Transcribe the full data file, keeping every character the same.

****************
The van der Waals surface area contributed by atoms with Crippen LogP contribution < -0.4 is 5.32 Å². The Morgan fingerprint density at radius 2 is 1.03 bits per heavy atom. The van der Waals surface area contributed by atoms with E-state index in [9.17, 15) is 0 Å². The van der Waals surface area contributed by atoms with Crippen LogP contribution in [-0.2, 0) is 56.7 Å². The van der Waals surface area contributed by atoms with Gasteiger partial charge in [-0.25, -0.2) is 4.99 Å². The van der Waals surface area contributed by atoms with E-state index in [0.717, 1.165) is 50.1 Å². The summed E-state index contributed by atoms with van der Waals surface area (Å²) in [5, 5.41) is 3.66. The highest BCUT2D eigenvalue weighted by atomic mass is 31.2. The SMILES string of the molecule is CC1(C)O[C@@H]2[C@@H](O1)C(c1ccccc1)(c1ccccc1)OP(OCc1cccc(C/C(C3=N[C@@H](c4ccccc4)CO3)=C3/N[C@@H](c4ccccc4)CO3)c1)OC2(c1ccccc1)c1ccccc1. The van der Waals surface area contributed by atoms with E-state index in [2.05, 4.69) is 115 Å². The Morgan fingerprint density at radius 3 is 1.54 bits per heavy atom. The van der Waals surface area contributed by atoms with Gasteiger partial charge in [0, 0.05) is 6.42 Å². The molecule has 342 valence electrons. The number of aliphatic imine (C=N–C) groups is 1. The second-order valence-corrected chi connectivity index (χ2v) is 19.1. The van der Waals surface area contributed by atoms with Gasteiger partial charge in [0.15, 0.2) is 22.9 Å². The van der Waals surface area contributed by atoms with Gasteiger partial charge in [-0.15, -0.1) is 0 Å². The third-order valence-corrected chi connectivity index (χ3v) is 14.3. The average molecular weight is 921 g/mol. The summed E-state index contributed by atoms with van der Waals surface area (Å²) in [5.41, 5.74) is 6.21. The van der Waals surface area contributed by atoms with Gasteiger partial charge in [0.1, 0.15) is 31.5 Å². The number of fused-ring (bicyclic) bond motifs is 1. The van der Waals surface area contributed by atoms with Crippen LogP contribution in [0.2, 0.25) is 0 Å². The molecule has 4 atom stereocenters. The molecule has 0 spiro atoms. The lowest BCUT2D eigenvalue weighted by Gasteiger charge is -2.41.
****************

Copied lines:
The van der Waals surface area contributed by atoms with Crippen LogP contribution < -0.4 is 5.32 Å². The Morgan fingerprint density at radius 2 is 1.03 bits per heavy atom. The van der Waals surface area contributed by atoms with E-state index in [9.17, 15) is 0 Å². The van der Waals surface area contributed by atoms with Crippen LogP contribution in [-0.2, 0) is 56.7 Å². The van der Waals surface area contributed by atoms with Gasteiger partial charge in [-0.25, -0.2) is 4.99 Å². The van der Waals surface area contributed by atoms with E-state index in [0.717, 1.165) is 50.1 Å². The summed E-state index contributed by atoms with van der Waals surface area (Å²) in [5, 5.41) is 3.66. The highest BCUT2D eigenvalue weighted by atomic mass is 31.2. The SMILES string of the molecule is CC1(C)O[C@@H]2[C@@H](O1)C(c1ccccc1)(c1ccccc1)OP(OCc1cccc(C/C(C3=N[C@@H](c4ccccc4)CO3)=C3/N[C@@H](c4ccccc4)CO3)c1)OC2(c1ccccc1)c1ccccc1. The van der Waals surface area contributed by atoms with E-state index in [2.05, 4.69) is 115 Å². The Morgan fingerprint density at radius 3 is 1.54 bits per heavy atom. The van der Waals surface area contributed by atoms with Gasteiger partial charge in [0, 0.05) is 6.42 Å². The molecule has 342 valence electrons. The number of aliphatic imine (C=N–C) groups is 1. The second-order valence-corrected chi connectivity index (χ2v) is 19.1. The van der Waals surface area contributed by atoms with Gasteiger partial charge in [0.15, 0.2) is 22.9 Å². The van der Waals surface area contributed by atoms with Gasteiger partial charge in [-0.15, -0.1) is 0 Å². The third-order valence-corrected chi connectivity index (χ3v) is 14.3. The average molecular weight is 921 g/mol. The summed E-state index contributed by atoms with van der Waals surface area (Å²) in [5.41, 5.74) is 6.21. The van der Waals surface area contributed by atoms with Gasteiger partial charge in [0.1, 0.15) is 31.5 Å². The number of fused-ring (bicyclic) bond motifs is 1. The van der Waals surface area contributed by atoms with Crippen LogP contribution in [0.2, 0.25) is 0 Å². The molecule has 4 atom stereocenters. The molecule has 0 spiro atoms. The lowest BCUT2D eigenvalue weighted by Gasteiger charge is -2.41.